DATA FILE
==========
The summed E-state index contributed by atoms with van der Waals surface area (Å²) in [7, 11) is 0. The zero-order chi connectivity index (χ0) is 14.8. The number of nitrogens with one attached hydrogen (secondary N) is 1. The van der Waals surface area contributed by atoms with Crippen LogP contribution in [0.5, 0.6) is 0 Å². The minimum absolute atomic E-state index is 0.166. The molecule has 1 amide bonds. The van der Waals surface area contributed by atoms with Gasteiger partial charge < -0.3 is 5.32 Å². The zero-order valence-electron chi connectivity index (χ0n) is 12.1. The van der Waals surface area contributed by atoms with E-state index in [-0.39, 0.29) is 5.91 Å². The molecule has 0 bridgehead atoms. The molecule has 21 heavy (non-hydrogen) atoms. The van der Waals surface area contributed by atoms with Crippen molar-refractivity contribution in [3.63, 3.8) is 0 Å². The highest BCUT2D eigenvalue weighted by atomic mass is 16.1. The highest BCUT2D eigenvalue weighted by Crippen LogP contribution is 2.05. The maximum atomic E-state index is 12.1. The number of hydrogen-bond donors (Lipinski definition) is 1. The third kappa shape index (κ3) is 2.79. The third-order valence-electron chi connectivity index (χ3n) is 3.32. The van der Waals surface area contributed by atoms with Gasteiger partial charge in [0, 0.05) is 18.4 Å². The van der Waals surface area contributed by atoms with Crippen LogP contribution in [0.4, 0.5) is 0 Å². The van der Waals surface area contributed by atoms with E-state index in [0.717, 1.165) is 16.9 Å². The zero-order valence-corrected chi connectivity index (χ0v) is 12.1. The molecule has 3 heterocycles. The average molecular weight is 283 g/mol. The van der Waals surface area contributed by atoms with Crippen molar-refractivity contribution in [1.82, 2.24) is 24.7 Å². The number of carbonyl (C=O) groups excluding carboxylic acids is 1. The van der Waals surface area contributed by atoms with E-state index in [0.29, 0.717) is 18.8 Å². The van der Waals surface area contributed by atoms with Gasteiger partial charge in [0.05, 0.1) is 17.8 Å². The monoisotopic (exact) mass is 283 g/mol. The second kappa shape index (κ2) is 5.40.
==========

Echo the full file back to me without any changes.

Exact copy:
The summed E-state index contributed by atoms with van der Waals surface area (Å²) in [7, 11) is 0. The zero-order chi connectivity index (χ0) is 14.8. The number of nitrogens with one attached hydrogen (secondary N) is 1. The van der Waals surface area contributed by atoms with Crippen LogP contribution in [0.5, 0.6) is 0 Å². The minimum absolute atomic E-state index is 0.166. The molecule has 1 amide bonds. The van der Waals surface area contributed by atoms with Gasteiger partial charge < -0.3 is 5.32 Å². The zero-order valence-electron chi connectivity index (χ0n) is 12.1. The van der Waals surface area contributed by atoms with E-state index in [-0.39, 0.29) is 5.91 Å². The molecule has 0 bridgehead atoms. The molecule has 21 heavy (non-hydrogen) atoms. The van der Waals surface area contributed by atoms with Crippen molar-refractivity contribution in [3.63, 3.8) is 0 Å². The highest BCUT2D eigenvalue weighted by atomic mass is 16.1. The highest BCUT2D eigenvalue weighted by Crippen LogP contribution is 2.05. The maximum atomic E-state index is 12.1. The number of hydrogen-bond donors (Lipinski definition) is 1. The third kappa shape index (κ3) is 2.79. The third-order valence-electron chi connectivity index (χ3n) is 3.32. The van der Waals surface area contributed by atoms with Gasteiger partial charge in [0, 0.05) is 18.4 Å². The van der Waals surface area contributed by atoms with Crippen LogP contribution in [0.4, 0.5) is 0 Å². The van der Waals surface area contributed by atoms with E-state index in [0.717, 1.165) is 16.9 Å². The zero-order valence-corrected chi connectivity index (χ0v) is 12.1. The molecule has 3 heterocycles. The average molecular weight is 283 g/mol. The van der Waals surface area contributed by atoms with Crippen molar-refractivity contribution in [1.82, 2.24) is 24.7 Å². The number of carbonyl (C=O) groups excluding carboxylic acids is 1. The van der Waals surface area contributed by atoms with E-state index in [0.29, 0.717) is 18.8 Å². The van der Waals surface area contributed by atoms with Gasteiger partial charge in [0.05, 0.1) is 17.8 Å². The monoisotopic (exact) mass is 283 g/mol. The second kappa shape index (κ2) is 5.40.